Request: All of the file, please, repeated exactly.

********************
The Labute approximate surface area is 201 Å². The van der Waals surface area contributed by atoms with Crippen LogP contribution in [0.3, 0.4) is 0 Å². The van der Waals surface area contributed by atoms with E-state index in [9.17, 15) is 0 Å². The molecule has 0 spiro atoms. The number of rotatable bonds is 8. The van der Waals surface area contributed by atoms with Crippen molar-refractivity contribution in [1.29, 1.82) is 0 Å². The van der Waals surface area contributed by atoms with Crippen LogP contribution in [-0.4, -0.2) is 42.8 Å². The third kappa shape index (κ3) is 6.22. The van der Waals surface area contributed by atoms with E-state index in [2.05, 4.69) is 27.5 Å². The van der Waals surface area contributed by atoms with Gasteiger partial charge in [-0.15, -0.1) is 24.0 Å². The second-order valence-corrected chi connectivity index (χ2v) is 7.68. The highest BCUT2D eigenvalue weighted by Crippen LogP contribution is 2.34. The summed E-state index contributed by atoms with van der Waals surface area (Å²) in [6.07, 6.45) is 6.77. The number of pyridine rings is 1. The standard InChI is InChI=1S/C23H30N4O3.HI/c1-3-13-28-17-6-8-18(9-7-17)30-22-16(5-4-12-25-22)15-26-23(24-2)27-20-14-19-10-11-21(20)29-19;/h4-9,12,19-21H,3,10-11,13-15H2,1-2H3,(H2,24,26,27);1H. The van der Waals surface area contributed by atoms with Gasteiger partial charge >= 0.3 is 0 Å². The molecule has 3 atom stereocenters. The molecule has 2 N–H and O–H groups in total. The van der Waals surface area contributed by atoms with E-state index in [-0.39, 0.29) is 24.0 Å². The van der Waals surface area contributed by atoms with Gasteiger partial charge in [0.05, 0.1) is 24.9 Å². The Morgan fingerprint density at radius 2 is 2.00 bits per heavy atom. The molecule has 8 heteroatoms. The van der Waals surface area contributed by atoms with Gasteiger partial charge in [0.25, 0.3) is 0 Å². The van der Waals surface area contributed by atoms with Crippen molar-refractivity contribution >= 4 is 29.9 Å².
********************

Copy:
The Labute approximate surface area is 201 Å². The van der Waals surface area contributed by atoms with Crippen LogP contribution in [0.3, 0.4) is 0 Å². The van der Waals surface area contributed by atoms with E-state index in [9.17, 15) is 0 Å². The molecule has 0 spiro atoms. The number of rotatable bonds is 8. The van der Waals surface area contributed by atoms with Crippen molar-refractivity contribution in [1.29, 1.82) is 0 Å². The van der Waals surface area contributed by atoms with Crippen LogP contribution in [-0.4, -0.2) is 42.8 Å². The third kappa shape index (κ3) is 6.22. The van der Waals surface area contributed by atoms with E-state index in [2.05, 4.69) is 27.5 Å². The van der Waals surface area contributed by atoms with Gasteiger partial charge in [-0.15, -0.1) is 24.0 Å². The second-order valence-corrected chi connectivity index (χ2v) is 7.68. The highest BCUT2D eigenvalue weighted by Crippen LogP contribution is 2.34. The summed E-state index contributed by atoms with van der Waals surface area (Å²) in [6.07, 6.45) is 6.77. The number of pyridine rings is 1. The standard InChI is InChI=1S/C23H30N4O3.HI/c1-3-13-28-17-6-8-18(9-7-17)30-22-16(5-4-12-25-22)15-26-23(24-2)27-20-14-19-10-11-21(20)29-19;/h4-9,12,19-21H,3,10-11,13-15H2,1-2H3,(H2,24,26,27);1H. The van der Waals surface area contributed by atoms with Gasteiger partial charge >= 0.3 is 0 Å². The molecule has 3 atom stereocenters. The molecule has 2 N–H and O–H groups in total. The van der Waals surface area contributed by atoms with E-state index in [-0.39, 0.29) is 24.0 Å². The van der Waals surface area contributed by atoms with Gasteiger partial charge in [0.05, 0.1) is 24.9 Å². The Morgan fingerprint density at radius 2 is 2.00 bits per heavy atom. The molecule has 8 heteroatoms. The van der Waals surface area contributed by atoms with Gasteiger partial charge in [0.25, 0.3) is 0 Å². The van der Waals surface area contributed by atoms with Crippen molar-refractivity contribution >= 4 is 29.9 Å².